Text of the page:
### Anatomy of “You could have invented…”

#### by Edward Z. Yang

The *You could have invented...* article follows a particular scheme:

- Introduce an easy to understand problem,
- Attempt to solve the problem, but get stuck doing it the "obvious" way,
- Introduce an easy to understand insight,
- Methodically work out the rest of the details, arriving at the final result.

Why does framing the problem this way help?

- While the details involved in step 4 result in a structure which is not necessarily obvious (thus giving the impression that the concept is hard to understand), the insight is very easy to understand and the rest is just "monkey-work". The
*method of deriving the solution*is more compressible than the*solution itself*, so it is easier to learn. - Picking a very specific, easy-to-understand problem helps ground us in a concrete example, whereas the resulting structure might be too general to get a good intuition off of.

It's very important that the problem is easy to understand, and the process of "working out the details" is simple. Otherwise, the presentation feels contrived. This method is also inappropriate when the audience is in fact smart enough to just look at the end-result and understand on an intuitive level what is going on. Usually, this is because they have *already seen the examples.* But for the rest of us, it is a remarkably effective method of pedagogy.

I'll take this opportunity to dissect two particular examples. The first is Dan Piponi’s canonical article, You Could Have Invented Monads. Here are the four steps:

- Suppose we want to debug pure functions, with type signature
`f :: Float -> Float`, so that they can also return a string message what happened,`f' :: Float -> (Float, String)`. - If we want to compose these functions, the obvious solution of threading the state manually is really annoying.
- We can
*abstract*this pattern out as a higher-order function. - We can do the same recipe on a number of other examples, and then show that it generalizes. The generalization is a Monad.

The second is article of mine, You could have invented Zippers:

- I want to do two things: have access to both the parent and children of nodes in a tree, and do a
*persistent*update of the tree (e.g. without mutation.) - If we do the obvious thing, we have to update all the nodes in the tree.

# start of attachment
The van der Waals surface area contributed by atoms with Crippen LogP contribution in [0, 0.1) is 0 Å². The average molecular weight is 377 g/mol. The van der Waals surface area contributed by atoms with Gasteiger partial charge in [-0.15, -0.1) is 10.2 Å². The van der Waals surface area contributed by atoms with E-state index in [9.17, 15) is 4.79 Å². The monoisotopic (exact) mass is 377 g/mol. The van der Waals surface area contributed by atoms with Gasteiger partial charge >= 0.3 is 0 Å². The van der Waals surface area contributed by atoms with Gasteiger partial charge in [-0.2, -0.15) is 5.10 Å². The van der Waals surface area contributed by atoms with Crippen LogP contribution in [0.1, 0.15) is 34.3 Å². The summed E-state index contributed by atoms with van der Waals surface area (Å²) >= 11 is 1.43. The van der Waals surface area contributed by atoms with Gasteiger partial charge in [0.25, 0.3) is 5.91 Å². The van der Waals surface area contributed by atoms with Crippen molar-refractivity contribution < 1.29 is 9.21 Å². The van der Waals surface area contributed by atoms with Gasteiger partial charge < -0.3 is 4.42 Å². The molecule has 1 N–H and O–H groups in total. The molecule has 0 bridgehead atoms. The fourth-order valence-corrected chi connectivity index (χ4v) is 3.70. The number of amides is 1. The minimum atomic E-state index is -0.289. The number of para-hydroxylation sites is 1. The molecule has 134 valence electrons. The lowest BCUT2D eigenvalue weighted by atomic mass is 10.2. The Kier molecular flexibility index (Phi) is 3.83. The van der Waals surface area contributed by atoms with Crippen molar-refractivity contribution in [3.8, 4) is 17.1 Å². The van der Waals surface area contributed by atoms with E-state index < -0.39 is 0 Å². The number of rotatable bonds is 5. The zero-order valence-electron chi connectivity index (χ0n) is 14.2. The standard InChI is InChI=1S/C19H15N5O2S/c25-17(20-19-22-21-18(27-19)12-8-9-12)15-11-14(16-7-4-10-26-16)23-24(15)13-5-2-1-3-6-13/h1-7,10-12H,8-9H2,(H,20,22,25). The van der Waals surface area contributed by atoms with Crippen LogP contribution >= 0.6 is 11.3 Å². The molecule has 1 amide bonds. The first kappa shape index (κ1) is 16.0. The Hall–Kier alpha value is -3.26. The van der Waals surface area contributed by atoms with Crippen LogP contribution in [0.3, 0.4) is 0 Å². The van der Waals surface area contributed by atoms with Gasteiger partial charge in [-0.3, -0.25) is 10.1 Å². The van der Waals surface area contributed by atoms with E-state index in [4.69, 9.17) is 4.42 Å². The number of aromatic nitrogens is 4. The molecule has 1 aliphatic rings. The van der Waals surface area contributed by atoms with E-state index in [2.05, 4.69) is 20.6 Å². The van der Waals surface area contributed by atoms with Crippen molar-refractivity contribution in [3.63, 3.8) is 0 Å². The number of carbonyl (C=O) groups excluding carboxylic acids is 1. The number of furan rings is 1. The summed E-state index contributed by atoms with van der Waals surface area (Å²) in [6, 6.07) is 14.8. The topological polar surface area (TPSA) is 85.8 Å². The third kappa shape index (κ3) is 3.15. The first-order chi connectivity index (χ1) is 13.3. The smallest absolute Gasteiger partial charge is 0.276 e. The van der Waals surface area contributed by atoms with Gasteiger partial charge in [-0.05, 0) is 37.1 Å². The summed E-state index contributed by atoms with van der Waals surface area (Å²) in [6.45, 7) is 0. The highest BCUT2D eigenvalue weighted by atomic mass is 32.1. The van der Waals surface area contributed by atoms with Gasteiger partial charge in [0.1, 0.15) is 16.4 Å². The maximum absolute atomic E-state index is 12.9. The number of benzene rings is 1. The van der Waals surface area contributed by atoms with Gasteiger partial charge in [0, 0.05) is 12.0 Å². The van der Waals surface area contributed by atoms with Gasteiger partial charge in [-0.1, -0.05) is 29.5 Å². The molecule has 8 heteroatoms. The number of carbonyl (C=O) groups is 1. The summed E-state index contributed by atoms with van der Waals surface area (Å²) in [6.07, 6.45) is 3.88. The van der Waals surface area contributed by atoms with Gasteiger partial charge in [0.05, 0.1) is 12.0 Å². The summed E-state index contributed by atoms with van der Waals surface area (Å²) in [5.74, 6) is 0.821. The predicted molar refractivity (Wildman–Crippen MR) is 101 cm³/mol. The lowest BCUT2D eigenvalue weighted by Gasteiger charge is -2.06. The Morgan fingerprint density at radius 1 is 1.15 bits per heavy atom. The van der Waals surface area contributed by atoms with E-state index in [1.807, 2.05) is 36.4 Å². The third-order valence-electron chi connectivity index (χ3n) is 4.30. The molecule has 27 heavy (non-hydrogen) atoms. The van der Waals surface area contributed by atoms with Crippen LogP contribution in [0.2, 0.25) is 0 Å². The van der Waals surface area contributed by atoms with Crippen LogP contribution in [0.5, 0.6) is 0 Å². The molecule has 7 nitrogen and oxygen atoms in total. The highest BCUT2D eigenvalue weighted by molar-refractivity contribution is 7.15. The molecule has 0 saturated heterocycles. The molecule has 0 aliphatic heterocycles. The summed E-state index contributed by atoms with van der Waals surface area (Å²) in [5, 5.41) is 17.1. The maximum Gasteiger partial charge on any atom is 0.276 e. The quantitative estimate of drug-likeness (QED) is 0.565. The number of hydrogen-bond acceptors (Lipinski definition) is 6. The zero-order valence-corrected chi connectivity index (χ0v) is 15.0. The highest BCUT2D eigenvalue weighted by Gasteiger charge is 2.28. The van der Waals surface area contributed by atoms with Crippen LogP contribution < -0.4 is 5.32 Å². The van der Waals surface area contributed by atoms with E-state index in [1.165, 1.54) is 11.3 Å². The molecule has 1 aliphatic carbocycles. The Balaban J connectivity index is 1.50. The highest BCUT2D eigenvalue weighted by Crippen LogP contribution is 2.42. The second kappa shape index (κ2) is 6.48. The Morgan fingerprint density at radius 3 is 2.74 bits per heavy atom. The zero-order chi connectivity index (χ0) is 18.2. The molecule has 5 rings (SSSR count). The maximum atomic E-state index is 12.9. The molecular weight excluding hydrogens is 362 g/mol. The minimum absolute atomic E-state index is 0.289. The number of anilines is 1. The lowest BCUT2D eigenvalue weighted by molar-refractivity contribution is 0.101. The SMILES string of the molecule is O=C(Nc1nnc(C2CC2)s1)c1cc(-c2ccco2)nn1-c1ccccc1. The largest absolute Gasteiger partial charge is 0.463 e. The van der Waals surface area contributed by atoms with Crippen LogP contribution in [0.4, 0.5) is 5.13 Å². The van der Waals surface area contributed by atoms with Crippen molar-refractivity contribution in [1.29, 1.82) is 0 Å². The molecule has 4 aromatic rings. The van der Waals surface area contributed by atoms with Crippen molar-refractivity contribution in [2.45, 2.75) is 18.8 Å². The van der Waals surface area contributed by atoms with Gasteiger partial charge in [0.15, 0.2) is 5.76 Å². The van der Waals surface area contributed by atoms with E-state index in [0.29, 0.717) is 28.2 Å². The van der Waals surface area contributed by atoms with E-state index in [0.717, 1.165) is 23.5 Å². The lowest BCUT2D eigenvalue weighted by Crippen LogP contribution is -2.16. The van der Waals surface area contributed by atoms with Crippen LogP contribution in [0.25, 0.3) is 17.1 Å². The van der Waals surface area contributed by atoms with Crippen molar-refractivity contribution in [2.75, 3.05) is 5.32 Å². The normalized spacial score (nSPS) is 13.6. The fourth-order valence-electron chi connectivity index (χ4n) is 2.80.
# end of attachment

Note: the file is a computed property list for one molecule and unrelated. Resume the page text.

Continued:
- We only need to flip one pointer, so that it points to the parent.
- We can create a new data structure which holds this information (which, quite frankly, is a little ugly), and then show this procedure generalizes. The generalization is a Zipper.

So the next time you try to explain something that seems complicated on the outside, but simple on the inside, give this method a spin! Next time: *You could have invented fractional cascading.*

*Postscript.* This is a common way well-written academic papers are structured, though very few of them are titled as such. One noticeable difference, however, is that often the “detail work” is not obvious, or requires some novel technical methods. Sometimes, a researcher comes across a really important technical method, and it diffuses throughout the community, to the point where it is obvious to anyone working in the field. In some respects, this is one thing that characterizes a truly successful paper.

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My original inspiration was You could have invented spectral sequences.

Oh, so that is the original! Unfortunately I’m not familiar with cohomology so that paper is a little out of reach for me :-)

Sounds like it’s time for “You could have invented cohomology.”…

This article is basically “you could have invented ‘you could have invented’ articles”. At least it consists of steps 3 & 4 thereof.